That brings me to our third Jill in the jeep: Scarlett Johannson. Like every other sad middle-aged loser guy, I fell in love with Scarlett’s fetchingly pert bottom in the opening of “Lost In Translation,” and it pains me to discover she’s no different from Bishop Kate’s generation when it comes to being in thrall to the cobwebbed pieties of the 1960s. In a bit of light Bush-bashing the other day, she attacked the president for his opposition to “sex education.” If he had his way, she said, “every woman would have six children and we wouldn’t be able to have abortions”. Whereas Scarlett is so “socially aware” (as she puts it) she gets tested for HIV twice a year.

Well, yes. If “sex education” is about knowing which concrete condom is less likely to disintegrate during the livelier forms of penetrative intercourse, then getting an AIDS test every few months may well be a sign you’re a Ph.D. (Doctor of Phenomenal horniness). But, if “sex education” means an understanding of sexuality as anything other than an act of transient self-expression, then Scarlett is talking through that famously cute butt.

Here’s the question for Bishop Kate: if Fatima Omar has 41 grandchildren and a responsible “better educated” Episcopalian has one or two, into whose hands are we delivering “the stewardship of the Earth”? If your crowd isn’t around in any numbers, how much influence can they have in shaping the future?

Well, the Episcopal head honcho and even Scarlett Johansson are not the most powerful figures in the world, so let’s usher on our fourth Jill: Condoleezza Rice. “The great majority of Palestinian people,” said the secretary of state to columnist Cal Thomas the other day, “they just want a better life. This is an educated population. I mean, they have a kind of culture of education and a culture of civil society. I just don’t believe mothers want their children to grow up to be suicide bombers. I think the mothers want their children to grow up to go to university. And if you can create the right conditions, that’s what people are going to do.” Cal Thomas asked a sharp follow-up: “Do you think this or do you know this?”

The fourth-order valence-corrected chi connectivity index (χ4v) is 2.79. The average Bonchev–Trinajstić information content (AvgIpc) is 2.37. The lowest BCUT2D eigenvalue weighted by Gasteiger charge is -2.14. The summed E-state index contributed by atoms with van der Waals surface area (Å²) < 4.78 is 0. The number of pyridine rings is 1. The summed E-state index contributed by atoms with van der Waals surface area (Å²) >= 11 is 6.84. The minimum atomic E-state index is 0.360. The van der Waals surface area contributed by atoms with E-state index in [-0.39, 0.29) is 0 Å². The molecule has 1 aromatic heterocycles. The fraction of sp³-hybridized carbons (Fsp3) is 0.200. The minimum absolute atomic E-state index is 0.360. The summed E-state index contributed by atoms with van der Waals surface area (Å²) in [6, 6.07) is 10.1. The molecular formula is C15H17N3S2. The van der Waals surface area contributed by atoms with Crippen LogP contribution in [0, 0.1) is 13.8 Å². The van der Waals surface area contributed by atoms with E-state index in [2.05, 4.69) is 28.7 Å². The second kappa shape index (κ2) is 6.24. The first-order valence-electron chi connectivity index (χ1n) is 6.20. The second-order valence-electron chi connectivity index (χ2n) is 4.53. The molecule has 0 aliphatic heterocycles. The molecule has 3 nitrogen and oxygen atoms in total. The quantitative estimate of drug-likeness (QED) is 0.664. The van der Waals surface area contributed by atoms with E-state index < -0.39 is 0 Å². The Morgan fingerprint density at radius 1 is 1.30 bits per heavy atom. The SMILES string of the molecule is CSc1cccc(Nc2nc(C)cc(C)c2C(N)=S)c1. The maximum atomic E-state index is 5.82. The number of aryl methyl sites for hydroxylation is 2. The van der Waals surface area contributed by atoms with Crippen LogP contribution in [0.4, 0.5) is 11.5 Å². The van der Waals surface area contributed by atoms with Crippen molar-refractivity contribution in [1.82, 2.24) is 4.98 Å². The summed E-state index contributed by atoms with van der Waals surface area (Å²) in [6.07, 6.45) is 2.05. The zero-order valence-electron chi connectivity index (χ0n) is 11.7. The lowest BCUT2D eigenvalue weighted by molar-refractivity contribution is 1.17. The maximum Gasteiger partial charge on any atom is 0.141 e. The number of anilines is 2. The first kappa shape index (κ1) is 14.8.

“Well, I think I know it,” said Miss Rice.

“You think you know it?”

“I think I know it.”

So many of our present woes are due to thinking we know things. To our four Jills in the jeep, let’s add one Jim, apparently back at the steering wheel in the current war: James Baker, renowned foreign-policy “realist” and the man Beltway wags currently refer to as “the acting secretary of state.”

The “realists” think “containment” and “stability” are wise strategies. In fact, they’re the absence of strategy. The fertility rate in the Gaza Strip is one of the highest on Earth. If you measure the births of the Muslim world against the dearth of Bishop Kate’s Episcopalians, you have the perfect snapshot of why there is no “stability”: with every passing month, there are more Muslims and fewer Episcopalians, and the Muslims export their manpower to Europe and other depopulating outposts of the West. It’s the intersection of demography and Islamism that makes time a luxury we can’t afford.

We can argue about exactly what this trend means, but not that it means nothing. At the very minimum, I would suggest, it means the Episcopal Church is irrelevant to “the stewardship of the Earth” and that Scarlett Johansson will end her days on an Earth whose stewards regard being tested for HIV twice as a sign of many things, but not, on the whole, “social awareness.”

Mark Steyn is the senior contributing editor for Hollinger Inc. Publications, senior North American columnist for Britain’s Telegraph Group, North American editor for the Spectator, and a nationally syndicated columnist.

© Mark Steyn, 2005